Dunn's Historically Bad Season

Dunn's Historically Bad Season

This generation of baseball fans has grown accustomed to records falling, both at the plate and on the mound, but this season the Chicago White Sox slugger Adam Dunn is quietly making history of a different sort. With a batting average of .161, he is on track to put up the lowest single-season batting average by any player qualified for a batting title since 1910.

The last time a qualified player had a lower average than Dunn was 102 years ago when Bill Bergen hit .139 as a starter for the 1909 Brooklyn Superbas. And at least Bergen had several excuses: he was the league’s best defender at catcher (usually considered the most important defensive position on the field) and the National League as a whole hit .244 that season, scoring only 3.7 runs a game.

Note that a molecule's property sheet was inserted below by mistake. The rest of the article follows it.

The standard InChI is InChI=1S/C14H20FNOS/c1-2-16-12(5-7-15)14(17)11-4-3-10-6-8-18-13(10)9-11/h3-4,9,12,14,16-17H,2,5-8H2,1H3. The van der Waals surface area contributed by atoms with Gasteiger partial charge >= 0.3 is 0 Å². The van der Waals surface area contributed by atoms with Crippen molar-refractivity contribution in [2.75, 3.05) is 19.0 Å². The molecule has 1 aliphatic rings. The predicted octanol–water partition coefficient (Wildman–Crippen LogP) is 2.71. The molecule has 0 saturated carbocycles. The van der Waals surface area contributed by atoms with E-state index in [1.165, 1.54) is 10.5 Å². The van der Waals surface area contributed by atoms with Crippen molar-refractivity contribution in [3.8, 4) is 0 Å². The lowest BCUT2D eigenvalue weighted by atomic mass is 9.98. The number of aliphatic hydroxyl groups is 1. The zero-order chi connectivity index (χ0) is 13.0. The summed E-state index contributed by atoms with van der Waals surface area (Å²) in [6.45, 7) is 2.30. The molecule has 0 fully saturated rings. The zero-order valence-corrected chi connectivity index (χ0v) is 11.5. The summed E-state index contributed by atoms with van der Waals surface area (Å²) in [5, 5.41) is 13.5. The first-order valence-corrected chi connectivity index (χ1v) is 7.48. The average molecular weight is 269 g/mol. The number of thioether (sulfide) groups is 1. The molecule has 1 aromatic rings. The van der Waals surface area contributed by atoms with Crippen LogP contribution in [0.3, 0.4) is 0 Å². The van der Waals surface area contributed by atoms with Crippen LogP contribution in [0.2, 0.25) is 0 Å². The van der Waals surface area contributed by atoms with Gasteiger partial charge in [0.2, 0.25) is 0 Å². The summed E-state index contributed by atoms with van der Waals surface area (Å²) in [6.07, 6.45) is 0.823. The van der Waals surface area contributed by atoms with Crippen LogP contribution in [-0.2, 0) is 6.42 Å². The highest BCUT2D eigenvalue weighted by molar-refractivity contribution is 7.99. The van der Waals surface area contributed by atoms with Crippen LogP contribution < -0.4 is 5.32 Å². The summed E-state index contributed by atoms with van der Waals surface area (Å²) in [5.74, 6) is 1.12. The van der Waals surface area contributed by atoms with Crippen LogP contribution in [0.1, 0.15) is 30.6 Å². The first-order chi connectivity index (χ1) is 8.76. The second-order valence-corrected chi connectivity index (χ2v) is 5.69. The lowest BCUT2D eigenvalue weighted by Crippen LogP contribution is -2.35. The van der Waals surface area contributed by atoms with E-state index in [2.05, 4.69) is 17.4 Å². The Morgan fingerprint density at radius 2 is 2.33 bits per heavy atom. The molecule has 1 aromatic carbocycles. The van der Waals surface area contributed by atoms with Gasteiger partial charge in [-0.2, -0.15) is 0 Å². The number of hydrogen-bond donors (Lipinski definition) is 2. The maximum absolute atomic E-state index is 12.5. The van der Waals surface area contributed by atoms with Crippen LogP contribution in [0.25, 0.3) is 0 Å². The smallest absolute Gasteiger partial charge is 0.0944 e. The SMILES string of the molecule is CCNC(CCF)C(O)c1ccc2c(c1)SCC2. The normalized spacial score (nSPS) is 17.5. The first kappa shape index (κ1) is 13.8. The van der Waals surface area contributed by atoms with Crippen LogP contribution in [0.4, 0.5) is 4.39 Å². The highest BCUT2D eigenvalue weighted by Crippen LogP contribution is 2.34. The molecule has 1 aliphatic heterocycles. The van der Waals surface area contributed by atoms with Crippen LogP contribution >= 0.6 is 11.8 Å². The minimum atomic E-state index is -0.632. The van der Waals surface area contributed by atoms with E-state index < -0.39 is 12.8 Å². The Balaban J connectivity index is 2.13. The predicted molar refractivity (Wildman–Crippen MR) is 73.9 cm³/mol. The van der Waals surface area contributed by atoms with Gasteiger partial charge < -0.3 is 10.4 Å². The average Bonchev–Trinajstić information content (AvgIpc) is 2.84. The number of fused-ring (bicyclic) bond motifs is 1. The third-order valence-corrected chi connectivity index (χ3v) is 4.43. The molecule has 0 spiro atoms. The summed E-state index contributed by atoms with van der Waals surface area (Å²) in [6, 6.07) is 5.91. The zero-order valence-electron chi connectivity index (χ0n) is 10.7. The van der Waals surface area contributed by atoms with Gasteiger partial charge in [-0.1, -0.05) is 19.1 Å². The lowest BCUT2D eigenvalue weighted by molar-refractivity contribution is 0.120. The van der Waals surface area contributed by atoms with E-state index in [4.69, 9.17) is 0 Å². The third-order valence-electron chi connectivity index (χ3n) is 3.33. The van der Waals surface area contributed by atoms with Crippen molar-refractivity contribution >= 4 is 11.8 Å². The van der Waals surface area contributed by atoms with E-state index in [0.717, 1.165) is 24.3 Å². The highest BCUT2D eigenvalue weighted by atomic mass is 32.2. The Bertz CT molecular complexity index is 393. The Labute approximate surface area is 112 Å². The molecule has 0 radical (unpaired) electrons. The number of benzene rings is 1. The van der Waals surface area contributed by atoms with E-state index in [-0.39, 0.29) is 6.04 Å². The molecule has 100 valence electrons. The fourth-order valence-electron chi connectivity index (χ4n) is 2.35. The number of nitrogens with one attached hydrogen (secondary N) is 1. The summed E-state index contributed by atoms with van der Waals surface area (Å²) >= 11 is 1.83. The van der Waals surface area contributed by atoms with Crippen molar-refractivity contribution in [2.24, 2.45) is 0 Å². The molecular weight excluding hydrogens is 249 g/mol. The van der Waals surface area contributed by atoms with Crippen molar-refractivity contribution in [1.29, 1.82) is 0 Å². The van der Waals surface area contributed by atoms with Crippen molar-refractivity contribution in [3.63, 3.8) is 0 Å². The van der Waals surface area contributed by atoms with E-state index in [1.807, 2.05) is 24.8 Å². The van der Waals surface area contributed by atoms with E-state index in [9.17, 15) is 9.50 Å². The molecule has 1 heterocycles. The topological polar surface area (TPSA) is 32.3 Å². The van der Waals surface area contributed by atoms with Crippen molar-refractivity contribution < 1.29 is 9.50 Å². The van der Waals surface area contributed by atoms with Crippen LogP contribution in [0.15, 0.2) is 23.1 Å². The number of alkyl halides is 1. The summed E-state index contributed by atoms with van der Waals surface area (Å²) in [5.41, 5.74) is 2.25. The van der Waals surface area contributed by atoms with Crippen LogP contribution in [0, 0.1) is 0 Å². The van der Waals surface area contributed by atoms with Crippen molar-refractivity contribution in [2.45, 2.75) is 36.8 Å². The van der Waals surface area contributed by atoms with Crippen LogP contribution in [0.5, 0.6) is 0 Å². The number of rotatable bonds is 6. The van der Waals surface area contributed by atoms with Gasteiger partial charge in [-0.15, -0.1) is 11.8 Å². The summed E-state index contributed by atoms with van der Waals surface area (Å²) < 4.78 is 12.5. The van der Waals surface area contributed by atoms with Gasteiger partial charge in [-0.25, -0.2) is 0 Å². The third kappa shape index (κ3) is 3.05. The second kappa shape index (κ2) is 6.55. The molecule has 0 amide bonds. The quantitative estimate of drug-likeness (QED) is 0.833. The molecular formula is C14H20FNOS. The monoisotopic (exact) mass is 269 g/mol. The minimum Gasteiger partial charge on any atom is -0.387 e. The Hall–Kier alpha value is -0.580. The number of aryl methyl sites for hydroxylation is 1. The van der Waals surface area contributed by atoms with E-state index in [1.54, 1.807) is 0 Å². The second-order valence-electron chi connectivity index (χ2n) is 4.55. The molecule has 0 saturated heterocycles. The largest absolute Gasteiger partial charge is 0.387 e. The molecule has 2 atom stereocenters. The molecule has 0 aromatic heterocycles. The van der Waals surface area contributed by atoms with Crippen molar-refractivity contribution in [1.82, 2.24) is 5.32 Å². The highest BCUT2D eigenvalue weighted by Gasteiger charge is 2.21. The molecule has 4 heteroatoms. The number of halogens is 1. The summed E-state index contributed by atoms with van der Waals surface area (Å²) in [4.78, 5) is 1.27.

Dunn, on the other hand, is often the designated hitter, rarely takes the field, and plays in a league that through Wednesday was hitting .255 with 4.3 runs a game. When taking these factors into account, Dunn’s season is all the more remarkable.

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